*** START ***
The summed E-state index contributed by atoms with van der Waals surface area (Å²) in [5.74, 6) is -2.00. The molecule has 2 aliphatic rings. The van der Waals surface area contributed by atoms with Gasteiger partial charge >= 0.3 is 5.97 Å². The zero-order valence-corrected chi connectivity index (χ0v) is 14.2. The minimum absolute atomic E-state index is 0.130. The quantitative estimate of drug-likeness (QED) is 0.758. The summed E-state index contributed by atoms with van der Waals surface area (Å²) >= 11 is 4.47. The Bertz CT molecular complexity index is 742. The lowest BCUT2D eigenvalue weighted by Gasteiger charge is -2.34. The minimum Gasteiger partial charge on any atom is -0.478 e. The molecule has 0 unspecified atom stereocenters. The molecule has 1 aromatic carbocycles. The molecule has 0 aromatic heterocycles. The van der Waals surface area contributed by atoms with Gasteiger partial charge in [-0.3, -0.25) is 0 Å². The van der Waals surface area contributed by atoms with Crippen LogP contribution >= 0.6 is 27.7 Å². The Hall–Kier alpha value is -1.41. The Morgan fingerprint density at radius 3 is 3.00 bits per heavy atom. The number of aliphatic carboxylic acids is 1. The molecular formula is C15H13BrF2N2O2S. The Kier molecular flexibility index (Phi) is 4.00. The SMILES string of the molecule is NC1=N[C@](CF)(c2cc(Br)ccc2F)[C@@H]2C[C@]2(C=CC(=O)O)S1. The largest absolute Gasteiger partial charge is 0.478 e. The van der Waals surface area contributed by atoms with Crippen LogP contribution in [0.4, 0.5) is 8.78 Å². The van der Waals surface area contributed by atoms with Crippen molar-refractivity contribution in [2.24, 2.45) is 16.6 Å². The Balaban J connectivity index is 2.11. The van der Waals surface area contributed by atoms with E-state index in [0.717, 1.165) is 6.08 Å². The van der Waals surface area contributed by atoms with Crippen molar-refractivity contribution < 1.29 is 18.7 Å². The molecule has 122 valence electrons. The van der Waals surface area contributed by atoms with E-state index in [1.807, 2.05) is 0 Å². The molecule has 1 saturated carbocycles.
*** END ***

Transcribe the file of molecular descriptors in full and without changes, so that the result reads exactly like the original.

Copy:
The summed E-state index contributed by atoms with van der Waals surface area (Å²) in [5.74, 6) is -2.00. The molecule has 2 aliphatic rings. The van der Waals surface area contributed by atoms with Gasteiger partial charge >= 0.3 is 5.97 Å². The zero-order valence-corrected chi connectivity index (χ0v) is 14.2. The minimum absolute atomic E-state index is 0.130. The quantitative estimate of drug-likeness (QED) is 0.758. The summed E-state index contributed by atoms with van der Waals surface area (Å²) >= 11 is 4.47. The Bertz CT molecular complexity index is 742. The lowest BCUT2D eigenvalue weighted by Gasteiger charge is -2.34. The minimum Gasteiger partial charge on any atom is -0.478 e. The molecule has 0 unspecified atom stereocenters. The molecule has 1 aromatic carbocycles. The molecule has 0 aromatic heterocycles. The van der Waals surface area contributed by atoms with Gasteiger partial charge in [-0.3, -0.25) is 0 Å². The van der Waals surface area contributed by atoms with Crippen LogP contribution >= 0.6 is 27.7 Å². The Hall–Kier alpha value is -1.41. The Morgan fingerprint density at radius 3 is 3.00 bits per heavy atom. The number of aliphatic carboxylic acids is 1. The molecular formula is C15H13BrF2N2O2S. The Kier molecular flexibility index (Phi) is 4.00. The SMILES string of the molecule is NC1=N[C@](CF)(c2cc(Br)ccc2F)[C@@H]2C[C@]2(C=CC(=O)O)S1. The largest absolute Gasteiger partial charge is 0.478 e. The van der Waals surface area contributed by atoms with Crippen LogP contribution in [0.4, 0.5) is 8.78 Å². The van der Waals surface area contributed by atoms with Crippen molar-refractivity contribution in [2.24, 2.45) is 16.6 Å². The Balaban J connectivity index is 2.11. The van der Waals surface area contributed by atoms with E-state index in [0.717, 1.165) is 6.08 Å². The van der Waals surface area contributed by atoms with Crippen molar-refractivity contribution < 1.29 is 18.7 Å². The molecule has 122 valence electrons. The van der Waals surface area contributed by atoms with E-state index in [1.807, 2.05) is 0 Å². The molecule has 1 saturated carbocycles.